73. There was often a conspiracy of silence in the Western press, especially that of the United States, as in the case of the attempt to violate the obligations arising from an international treaty between the host country and the United Nations. He believed that a new world communication order would help to ensure that such information was not glossed over but readily available throughout the world.

74. The new Under-Secretary-General for Public Information was to be congratulated on her courage in undertaking her formidable talk, especially when she knew in advance of the attempts made to distort the image and impugn the prestige and effectiveness of the United Nations and that, in a country which withheld some
$400 million in dues from the United Nations and used it as a means of financial terrorism, anything might happen.

75. He was happy to note that the recommendations of the Group of 18 had emphasized the need for DPI to fulfill its mandate set forth in General Assembly resolutions.

76. The PLO appreciated the way DPI had carried out the mandate set forth in General Assembly resolution 41/43 C, paragraph 2, to disseminate information on the activities of the United Nations system relating to the question of Palestine, to update publications, to organize fact-finding news missions to the area and regional and national encounters for journalists.

77. The aggressors against the Palestinian people always complained that the material produced by DPI was biased and did not express their point of view. One way to remedy that would be to allow for United Nations committees to visit the occupied territories.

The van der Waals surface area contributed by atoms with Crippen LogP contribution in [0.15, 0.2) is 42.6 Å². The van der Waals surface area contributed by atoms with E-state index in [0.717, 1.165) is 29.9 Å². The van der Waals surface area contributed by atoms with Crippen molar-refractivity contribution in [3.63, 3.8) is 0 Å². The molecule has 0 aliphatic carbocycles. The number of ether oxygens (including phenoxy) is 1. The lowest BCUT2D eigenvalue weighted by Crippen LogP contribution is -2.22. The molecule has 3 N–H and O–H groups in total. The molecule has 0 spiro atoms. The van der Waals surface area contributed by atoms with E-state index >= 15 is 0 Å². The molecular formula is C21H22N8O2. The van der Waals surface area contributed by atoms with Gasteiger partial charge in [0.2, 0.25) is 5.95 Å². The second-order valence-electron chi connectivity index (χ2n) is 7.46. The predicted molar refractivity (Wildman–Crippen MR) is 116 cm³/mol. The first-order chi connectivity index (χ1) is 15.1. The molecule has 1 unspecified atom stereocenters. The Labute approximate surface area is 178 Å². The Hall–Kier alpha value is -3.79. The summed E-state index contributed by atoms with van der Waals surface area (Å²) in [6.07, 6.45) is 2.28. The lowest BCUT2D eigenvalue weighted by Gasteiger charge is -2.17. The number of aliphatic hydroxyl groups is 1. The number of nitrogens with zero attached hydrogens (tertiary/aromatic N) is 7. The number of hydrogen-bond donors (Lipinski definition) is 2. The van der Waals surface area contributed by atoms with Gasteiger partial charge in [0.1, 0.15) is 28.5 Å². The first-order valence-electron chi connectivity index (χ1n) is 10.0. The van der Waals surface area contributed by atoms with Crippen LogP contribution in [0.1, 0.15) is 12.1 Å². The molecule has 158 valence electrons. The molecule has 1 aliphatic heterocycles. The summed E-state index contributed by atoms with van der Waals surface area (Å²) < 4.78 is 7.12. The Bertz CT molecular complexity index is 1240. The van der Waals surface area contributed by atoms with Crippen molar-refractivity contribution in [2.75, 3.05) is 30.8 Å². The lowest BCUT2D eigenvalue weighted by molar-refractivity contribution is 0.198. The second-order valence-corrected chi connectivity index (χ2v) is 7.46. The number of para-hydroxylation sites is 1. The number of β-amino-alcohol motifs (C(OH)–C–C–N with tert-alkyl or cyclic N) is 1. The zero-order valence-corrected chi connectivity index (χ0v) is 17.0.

78. Another subparagraph of the same draft resolution requested DPI to publish brochures and booklets on the various aspects of the question of Palestine including Israeli violations of the human rights of the Arab inhabitants of the occupied territories. That information was available from letters published by various United Nations bodies but was never disseminated throughout the United Nations system. He would like to see such violations reported in the media every day. The United Nations had their own monitors in the area and did not have to wait for reports from the United Nations Relief and Works Agency for Palestine Refugees in the Near East (UNRWA) or the Committee to Investigate Israeli Practices Affecting the Human Rights of the Population of the Occupied Territories. DPI should immediately disseminate information on such violations and, whenever possible, have audio-visual material to provide to the media around the world so that everyone should know the Nazi-lie crimes being perpetrated in occupied Palestine.

79. It might be difficult for DPI to do all that he suggested, but he did not see how financial constraints could hinder the establishment of relations with non-aligned and other regional news agencies from the developing world.

/...

The meeting rose at 1 p.m.